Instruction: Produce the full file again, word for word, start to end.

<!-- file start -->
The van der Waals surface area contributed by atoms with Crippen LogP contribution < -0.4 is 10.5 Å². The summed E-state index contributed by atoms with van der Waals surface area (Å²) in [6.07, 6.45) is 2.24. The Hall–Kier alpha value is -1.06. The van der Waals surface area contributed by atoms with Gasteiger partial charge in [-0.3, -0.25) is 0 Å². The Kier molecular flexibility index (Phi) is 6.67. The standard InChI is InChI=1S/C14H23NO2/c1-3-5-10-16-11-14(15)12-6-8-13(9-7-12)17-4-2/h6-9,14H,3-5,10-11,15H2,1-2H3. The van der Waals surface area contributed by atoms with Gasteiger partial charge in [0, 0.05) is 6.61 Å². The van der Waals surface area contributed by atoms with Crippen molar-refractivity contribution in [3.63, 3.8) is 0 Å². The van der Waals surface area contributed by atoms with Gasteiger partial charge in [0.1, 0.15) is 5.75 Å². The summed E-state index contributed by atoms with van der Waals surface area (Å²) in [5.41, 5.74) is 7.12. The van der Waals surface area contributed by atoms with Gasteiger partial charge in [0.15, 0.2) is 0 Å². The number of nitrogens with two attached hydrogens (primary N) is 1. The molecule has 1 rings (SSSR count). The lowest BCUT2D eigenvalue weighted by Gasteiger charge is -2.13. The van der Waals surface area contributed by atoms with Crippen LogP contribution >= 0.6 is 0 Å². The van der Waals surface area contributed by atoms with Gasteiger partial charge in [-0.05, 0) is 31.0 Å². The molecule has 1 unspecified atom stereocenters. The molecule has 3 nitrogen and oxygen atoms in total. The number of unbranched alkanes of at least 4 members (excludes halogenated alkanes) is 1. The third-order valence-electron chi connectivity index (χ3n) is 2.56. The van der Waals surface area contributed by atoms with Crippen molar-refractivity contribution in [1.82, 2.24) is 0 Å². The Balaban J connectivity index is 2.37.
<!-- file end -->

The van der Waals surface area contributed by atoms with Crippen LogP contribution < -0.4 is 10.5 Å². The summed E-state index contributed by atoms with van der Waals surface area (Å²) in [6.07, 6.45) is 2.24. The Hall–Kier alpha value is -1.06. The van der Waals surface area contributed by atoms with Gasteiger partial charge in [-0.3, -0.25) is 0 Å². The Kier molecular flexibility index (Phi) is 6.67. The standard InChI is InChI=1S/C14H23NO2/c1-3-5-10-16-11-14(15)12-6-8-13(9-7-12)17-4-2/h6-9,14H,3-5,10-11,15H2,1-2H3. The van der Waals surface area contributed by atoms with Gasteiger partial charge in [0, 0.05) is 6.61 Å². The van der Waals surface area contributed by atoms with Crippen molar-refractivity contribution in [3.63, 3.8) is 0 Å². The van der Waals surface area contributed by atoms with Gasteiger partial charge in [0.1, 0.15) is 5.75 Å². The summed E-state index contributed by atoms with van der Waals surface area (Å²) in [5.41, 5.74) is 7.12. The van der Waals surface area contributed by atoms with Gasteiger partial charge in [0.15, 0.2) is 0 Å². The number of nitrogens with two attached hydrogens (primary N) is 1. The molecule has 1 rings (SSSR count). The lowest BCUT2D eigenvalue weighted by Gasteiger charge is -2.13. The van der Waals surface area contributed by atoms with Crippen LogP contribution >= 0.6 is 0 Å². The van der Waals surface area contributed by atoms with Gasteiger partial charge in [-0.05, 0) is 31.0 Å². The molecule has 1 unspecified atom stereocenters. The molecule has 3 nitrogen and oxygen atoms in total. The number of unbranched alkanes of at least 4 members (excludes halogenated alkanes) is 1. The third-order valence-electron chi connectivity index (χ3n) is 2.56. The van der Waals surface area contributed by atoms with Crippen molar-refractivity contribution in [1.82, 2.24) is 0 Å². The Balaban J connectivity index is 2.37.